• We think of San Francisco police inspector Harry Callahan as just Harry, from 1971’s wildly successful Dirty Harry to the four sequels that followed. But the character’s full name is Harold Francis Callahan. Even if you’re never seen a movie, chances are you can imagine a young Clint Eastwood threatening “Go ahead. Make my day.”
  • Actors Harry Dean Stanton, Harry Anderson, and Harry Hamlin were all just plain Harry.

So it’s a mix.


Upbeat anthem “I’m Just Wild About Harry” was originally written for the Broadway musical Shuffle Along. 

Much-revised – and almost jettisoned more than once – the song became a hit in 1921, and again when future president Harry Truman chose it for his campaign’s song in 1948.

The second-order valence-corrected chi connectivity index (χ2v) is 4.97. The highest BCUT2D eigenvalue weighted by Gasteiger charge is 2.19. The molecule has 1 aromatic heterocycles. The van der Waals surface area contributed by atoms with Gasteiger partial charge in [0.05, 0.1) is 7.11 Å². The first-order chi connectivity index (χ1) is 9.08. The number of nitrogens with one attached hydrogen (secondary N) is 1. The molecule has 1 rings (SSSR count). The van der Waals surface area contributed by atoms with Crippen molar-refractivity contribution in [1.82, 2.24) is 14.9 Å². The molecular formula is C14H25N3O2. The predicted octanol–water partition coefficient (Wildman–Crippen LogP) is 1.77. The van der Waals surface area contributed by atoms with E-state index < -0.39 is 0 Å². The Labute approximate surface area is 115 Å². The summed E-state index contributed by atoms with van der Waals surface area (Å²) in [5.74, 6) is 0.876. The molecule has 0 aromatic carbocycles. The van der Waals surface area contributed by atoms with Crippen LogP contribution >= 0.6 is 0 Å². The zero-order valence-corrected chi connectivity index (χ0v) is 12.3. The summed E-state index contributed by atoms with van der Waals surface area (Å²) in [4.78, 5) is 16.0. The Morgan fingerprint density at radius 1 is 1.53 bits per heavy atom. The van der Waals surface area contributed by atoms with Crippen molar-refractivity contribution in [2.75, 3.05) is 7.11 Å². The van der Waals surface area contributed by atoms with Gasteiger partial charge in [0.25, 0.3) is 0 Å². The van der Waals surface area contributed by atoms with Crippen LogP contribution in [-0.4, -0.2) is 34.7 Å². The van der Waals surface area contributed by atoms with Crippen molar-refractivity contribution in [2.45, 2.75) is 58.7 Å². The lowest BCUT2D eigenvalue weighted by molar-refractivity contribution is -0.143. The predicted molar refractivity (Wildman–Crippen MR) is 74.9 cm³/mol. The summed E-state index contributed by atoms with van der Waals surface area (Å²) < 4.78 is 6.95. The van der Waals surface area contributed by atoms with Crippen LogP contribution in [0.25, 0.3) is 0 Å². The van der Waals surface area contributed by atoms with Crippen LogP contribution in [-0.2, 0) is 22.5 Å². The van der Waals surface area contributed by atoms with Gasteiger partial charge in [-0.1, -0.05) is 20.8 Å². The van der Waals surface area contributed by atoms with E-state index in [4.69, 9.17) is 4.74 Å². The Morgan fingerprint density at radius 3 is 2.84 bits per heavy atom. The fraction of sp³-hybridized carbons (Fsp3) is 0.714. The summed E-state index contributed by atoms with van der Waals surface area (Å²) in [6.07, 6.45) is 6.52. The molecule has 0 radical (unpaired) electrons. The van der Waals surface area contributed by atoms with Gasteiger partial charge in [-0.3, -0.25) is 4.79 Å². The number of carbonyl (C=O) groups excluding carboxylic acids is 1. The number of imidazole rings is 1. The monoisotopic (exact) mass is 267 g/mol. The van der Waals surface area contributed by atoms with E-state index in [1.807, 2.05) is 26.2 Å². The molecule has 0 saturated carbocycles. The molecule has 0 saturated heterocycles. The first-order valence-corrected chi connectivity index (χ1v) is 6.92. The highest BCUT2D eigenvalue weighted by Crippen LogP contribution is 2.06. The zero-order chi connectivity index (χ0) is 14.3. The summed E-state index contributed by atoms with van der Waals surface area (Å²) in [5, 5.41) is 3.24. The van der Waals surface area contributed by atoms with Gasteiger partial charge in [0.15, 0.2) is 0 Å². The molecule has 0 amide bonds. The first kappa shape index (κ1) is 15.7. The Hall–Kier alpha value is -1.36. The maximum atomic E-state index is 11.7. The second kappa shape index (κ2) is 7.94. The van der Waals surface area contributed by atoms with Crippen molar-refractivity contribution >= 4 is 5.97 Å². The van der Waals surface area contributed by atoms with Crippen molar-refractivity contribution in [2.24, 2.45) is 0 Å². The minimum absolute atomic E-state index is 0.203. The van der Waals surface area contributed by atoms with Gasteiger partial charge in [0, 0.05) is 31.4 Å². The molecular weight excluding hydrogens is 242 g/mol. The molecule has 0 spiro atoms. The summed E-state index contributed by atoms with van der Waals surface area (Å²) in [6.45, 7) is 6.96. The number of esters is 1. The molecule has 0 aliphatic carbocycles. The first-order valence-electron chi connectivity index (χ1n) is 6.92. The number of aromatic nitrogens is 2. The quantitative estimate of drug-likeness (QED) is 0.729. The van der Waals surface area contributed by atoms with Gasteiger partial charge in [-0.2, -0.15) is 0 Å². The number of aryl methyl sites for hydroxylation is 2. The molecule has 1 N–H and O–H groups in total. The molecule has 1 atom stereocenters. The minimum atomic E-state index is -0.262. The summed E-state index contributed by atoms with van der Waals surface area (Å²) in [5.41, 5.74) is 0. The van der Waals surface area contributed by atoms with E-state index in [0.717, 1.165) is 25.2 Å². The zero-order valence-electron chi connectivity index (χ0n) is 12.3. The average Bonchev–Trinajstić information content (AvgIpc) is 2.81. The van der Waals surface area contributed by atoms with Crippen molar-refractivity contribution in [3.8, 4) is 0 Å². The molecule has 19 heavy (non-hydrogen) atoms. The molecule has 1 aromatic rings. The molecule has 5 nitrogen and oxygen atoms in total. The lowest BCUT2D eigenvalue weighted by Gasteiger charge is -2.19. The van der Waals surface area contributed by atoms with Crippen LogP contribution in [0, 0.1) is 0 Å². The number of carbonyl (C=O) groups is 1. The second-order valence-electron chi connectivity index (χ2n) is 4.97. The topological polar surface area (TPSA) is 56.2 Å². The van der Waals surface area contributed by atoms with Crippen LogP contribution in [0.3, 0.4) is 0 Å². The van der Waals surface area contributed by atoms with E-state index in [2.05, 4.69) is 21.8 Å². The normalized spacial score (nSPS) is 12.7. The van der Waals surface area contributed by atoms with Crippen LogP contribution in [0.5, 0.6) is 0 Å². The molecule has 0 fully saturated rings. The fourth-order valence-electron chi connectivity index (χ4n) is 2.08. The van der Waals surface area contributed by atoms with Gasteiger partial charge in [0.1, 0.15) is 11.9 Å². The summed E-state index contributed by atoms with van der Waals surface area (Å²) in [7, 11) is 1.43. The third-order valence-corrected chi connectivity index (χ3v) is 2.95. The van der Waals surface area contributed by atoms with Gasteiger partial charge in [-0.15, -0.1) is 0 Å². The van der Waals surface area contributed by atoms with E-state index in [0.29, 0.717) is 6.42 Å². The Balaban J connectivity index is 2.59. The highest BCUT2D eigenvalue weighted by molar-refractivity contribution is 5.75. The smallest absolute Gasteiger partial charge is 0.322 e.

We’ve mostly forgotten Shuffle Along, though it has a fascinating history. In brief, composed by Eubie Blake, it would become the first all-Black hit Broadway show. It helped usher in the Harlem Renaissance of the 1920s and 30s, launching the careers of many a performer, including Josephine Baker. A 2016 adaptation focused on the difficulties of bringing the show to Broadway in 1920s America, and the way it changed theater.

Odds are you know at least the refrain of the song.

Judy Garland covered it. So did lots of other famous singers.

It time stamps the name in the past, a sepia-toned antique.

And so it would take a solid century before the baby name Harry returned to its prominence from earlier days.

A century … and a few famous figures.